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Social service grants miscalculated by 40 percent
Feb 26, 2013 | 3547 views | 0 0 comments | 13 13 recommendations | email to a friend | print

County promises $80,000 too much


Clipper Editor

FARMINGTON — Davis County promised local service agencies such as the Family Connection Center and Bountiful Community Food Pantry about a third more than they will actually receive.

The planning department, which oversees distribution of the funds, had been working on the assumption that it would have $205,604 to distribute. In late January, according to Grants Administrator Greg Johnson, the department discovered that only $124,747 was available.

The funds in question are Social Service Block Grant funds, money from the U.S. Department of Health and Human Services. The federal funds are distributed to programs that help communities achieve economic self-sufficiency and reduce dependence on local programs, all at the discretion of local officials.

“It was after the fact that we noticed we were going to receive about $80,000 less,” Johnson said. “It was just a miscalculation of the amount of funds С some spreadsheet or something that didn’t have all the numbers in correctly.”

The county had not yet distributed any of the funds, so won’t have to get reimbursements. Officials also decided to forego part of the money it had set aside for in-house operations.

Money for the other grant recipients was reduced proportionally, Johnson said.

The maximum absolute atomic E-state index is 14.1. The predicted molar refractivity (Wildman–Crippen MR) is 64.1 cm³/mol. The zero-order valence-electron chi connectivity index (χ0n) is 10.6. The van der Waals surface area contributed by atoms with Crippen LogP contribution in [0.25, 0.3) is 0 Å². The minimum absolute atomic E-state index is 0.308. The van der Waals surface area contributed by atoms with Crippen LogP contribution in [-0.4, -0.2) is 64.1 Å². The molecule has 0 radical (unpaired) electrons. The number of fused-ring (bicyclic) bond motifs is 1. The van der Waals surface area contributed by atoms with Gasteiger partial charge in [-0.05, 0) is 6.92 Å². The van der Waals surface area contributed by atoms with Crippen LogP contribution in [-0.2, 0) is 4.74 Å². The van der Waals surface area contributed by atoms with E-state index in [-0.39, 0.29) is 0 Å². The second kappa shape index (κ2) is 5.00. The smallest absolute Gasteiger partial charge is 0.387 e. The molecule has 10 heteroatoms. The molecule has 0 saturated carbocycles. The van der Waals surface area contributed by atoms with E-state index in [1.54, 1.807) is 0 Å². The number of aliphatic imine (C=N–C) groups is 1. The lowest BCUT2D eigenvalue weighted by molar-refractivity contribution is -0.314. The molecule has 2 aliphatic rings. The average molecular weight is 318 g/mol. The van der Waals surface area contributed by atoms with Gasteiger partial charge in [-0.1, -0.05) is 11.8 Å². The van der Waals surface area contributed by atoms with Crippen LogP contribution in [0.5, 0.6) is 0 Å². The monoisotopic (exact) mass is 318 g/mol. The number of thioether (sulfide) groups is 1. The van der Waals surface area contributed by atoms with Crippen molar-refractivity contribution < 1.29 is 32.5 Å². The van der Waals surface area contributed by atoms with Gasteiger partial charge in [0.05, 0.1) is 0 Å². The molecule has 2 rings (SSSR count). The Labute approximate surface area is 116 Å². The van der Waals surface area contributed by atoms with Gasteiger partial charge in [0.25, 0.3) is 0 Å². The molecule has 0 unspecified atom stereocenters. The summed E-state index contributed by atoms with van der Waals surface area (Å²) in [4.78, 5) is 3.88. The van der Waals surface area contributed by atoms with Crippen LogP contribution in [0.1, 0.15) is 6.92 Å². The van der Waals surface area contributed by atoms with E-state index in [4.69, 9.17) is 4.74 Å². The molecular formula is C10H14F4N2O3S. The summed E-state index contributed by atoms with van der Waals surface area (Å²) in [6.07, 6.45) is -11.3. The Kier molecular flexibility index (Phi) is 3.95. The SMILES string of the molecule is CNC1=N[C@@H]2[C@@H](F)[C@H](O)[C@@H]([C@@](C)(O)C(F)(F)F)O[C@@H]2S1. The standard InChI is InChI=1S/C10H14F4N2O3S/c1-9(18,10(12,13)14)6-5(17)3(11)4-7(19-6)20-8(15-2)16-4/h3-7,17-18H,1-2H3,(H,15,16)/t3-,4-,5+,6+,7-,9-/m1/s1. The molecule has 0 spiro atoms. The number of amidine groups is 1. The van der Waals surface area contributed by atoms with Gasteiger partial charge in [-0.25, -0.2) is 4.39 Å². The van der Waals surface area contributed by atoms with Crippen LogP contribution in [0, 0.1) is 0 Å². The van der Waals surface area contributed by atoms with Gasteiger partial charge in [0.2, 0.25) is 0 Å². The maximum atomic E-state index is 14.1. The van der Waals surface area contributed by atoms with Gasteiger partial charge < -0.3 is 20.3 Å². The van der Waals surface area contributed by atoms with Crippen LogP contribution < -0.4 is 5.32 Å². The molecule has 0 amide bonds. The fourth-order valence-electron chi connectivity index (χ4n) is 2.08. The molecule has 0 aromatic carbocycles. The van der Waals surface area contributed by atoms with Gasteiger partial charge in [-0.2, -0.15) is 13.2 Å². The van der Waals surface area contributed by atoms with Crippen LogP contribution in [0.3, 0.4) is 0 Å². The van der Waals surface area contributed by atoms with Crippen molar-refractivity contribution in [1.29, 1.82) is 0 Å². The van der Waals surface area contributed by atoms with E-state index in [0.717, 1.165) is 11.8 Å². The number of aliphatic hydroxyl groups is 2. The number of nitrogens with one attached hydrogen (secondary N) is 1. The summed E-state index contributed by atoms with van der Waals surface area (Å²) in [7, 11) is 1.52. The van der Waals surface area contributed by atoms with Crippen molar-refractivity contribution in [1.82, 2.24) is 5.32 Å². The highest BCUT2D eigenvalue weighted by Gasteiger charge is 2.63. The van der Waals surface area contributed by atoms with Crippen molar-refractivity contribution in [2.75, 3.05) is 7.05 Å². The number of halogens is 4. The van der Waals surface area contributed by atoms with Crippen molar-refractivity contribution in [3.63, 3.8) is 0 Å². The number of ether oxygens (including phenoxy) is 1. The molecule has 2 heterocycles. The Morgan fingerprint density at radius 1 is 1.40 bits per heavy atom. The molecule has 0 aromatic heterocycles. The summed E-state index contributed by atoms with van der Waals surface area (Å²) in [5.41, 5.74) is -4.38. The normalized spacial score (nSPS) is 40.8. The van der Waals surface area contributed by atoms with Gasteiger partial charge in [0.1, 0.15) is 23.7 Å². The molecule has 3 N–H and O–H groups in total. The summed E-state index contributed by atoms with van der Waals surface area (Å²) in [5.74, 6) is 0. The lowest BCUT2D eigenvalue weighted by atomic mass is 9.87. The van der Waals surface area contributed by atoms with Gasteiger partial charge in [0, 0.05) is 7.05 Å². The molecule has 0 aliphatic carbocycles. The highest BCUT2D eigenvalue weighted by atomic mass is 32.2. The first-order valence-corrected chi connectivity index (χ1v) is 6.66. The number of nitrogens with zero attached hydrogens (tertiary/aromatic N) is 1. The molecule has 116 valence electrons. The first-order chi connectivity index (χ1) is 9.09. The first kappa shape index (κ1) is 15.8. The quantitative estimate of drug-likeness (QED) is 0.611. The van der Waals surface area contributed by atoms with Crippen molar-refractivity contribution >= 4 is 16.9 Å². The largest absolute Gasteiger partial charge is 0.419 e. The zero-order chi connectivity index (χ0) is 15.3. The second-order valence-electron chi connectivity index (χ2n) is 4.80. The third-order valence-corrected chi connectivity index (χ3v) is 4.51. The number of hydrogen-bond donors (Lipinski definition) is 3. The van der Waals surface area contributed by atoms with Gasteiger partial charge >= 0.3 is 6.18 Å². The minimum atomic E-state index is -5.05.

“They all do great work in the county and we want to make sure we minimize the impact to them,” Johnson said. “We’ll make sure their impact is as little as possible.”

The county commission voted to approve new contracts with the affected agencies during its regular meeting on Tuesday, Feb. 26.

Commissioner Bret Millburn apologized to the affected agencies.

“I know this has an impact to them because these are a little lesser amounts than they predicted but I appreciate their willingness to work through this,” he said.

No one has been disciplined in the case, but the department has made changes to its policies and procedures in the hope of preventing any future problems.

“We’ve taken steps to make sure that we have more eyes on the projects as they go through so everything is double and triple checked,” Johnson said.

The County Commission granted control over these funds to the planning department, said Clerk/auditor Steve Rawlings. His office does not have oversight of these grants.

See the Feb. 28 edition of the Clipper for a chart of the amounts each agency was promised and the amount that group will now receive.

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